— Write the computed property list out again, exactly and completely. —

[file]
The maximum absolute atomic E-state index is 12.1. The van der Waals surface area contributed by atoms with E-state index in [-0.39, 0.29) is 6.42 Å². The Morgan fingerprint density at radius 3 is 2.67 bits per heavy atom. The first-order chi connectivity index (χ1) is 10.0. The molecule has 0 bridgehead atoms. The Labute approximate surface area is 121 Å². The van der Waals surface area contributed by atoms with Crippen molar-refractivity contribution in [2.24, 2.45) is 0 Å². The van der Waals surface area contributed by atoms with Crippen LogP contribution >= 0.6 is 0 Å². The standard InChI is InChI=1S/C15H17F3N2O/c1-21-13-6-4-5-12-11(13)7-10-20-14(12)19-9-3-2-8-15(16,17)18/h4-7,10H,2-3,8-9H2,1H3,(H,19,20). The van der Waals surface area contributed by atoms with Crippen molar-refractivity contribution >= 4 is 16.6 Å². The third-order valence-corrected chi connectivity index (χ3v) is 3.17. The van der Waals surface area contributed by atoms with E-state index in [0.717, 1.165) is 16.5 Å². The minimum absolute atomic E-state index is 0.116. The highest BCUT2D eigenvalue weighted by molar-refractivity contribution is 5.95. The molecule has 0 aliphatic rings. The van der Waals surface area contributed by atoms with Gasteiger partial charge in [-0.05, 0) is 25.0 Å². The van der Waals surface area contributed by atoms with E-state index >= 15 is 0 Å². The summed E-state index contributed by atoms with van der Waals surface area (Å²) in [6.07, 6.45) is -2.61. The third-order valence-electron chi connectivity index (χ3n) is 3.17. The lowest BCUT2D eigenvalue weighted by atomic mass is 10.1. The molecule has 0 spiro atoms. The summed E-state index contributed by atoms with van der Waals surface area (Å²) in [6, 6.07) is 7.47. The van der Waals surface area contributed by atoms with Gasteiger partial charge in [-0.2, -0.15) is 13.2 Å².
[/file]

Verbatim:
The maximum absolute atomic E-state index is 12.1. The van der Waals surface area contributed by atoms with E-state index in [-0.39, 0.29) is 6.42 Å². The Morgan fingerprint density at radius 3 is 2.67 bits per heavy atom. The first-order chi connectivity index (χ1) is 10.0. The molecule has 0 bridgehead atoms. The Labute approximate surface area is 121 Å². The van der Waals surface area contributed by atoms with Crippen molar-refractivity contribution in [2.24, 2.45) is 0 Å². The van der Waals surface area contributed by atoms with Crippen LogP contribution >= 0.6 is 0 Å². The standard InChI is InChI=1S/C15H17F3N2O/c1-21-13-6-4-5-12-11(13)7-10-20-14(12)19-9-3-2-8-15(16,17)18/h4-7,10H,2-3,8-9H2,1H3,(H,19,20). The van der Waals surface area contributed by atoms with Crippen molar-refractivity contribution >= 4 is 16.6 Å². The third-order valence-corrected chi connectivity index (χ3v) is 3.17. The van der Waals surface area contributed by atoms with E-state index in [0.717, 1.165) is 16.5 Å². The minimum absolute atomic E-state index is 0.116. The highest BCUT2D eigenvalue weighted by molar-refractivity contribution is 5.95. The molecule has 0 aliphatic rings. The van der Waals surface area contributed by atoms with Gasteiger partial charge in [-0.05, 0) is 25.0 Å². The van der Waals surface area contributed by atoms with E-state index >= 15 is 0 Å². The summed E-state index contributed by atoms with van der Waals surface area (Å²) in [6.07, 6.45) is -2.61. The third-order valence-electron chi connectivity index (χ3n) is 3.17. The lowest BCUT2D eigenvalue weighted by atomic mass is 10.1. The molecule has 0 spiro atoms. The summed E-state index contributed by atoms with van der Waals surface area (Å²) in [6, 6.07) is 7.47. The van der Waals surface area contributed by atoms with Gasteiger partial charge in [-0.2, -0.15) is 13.2 Å².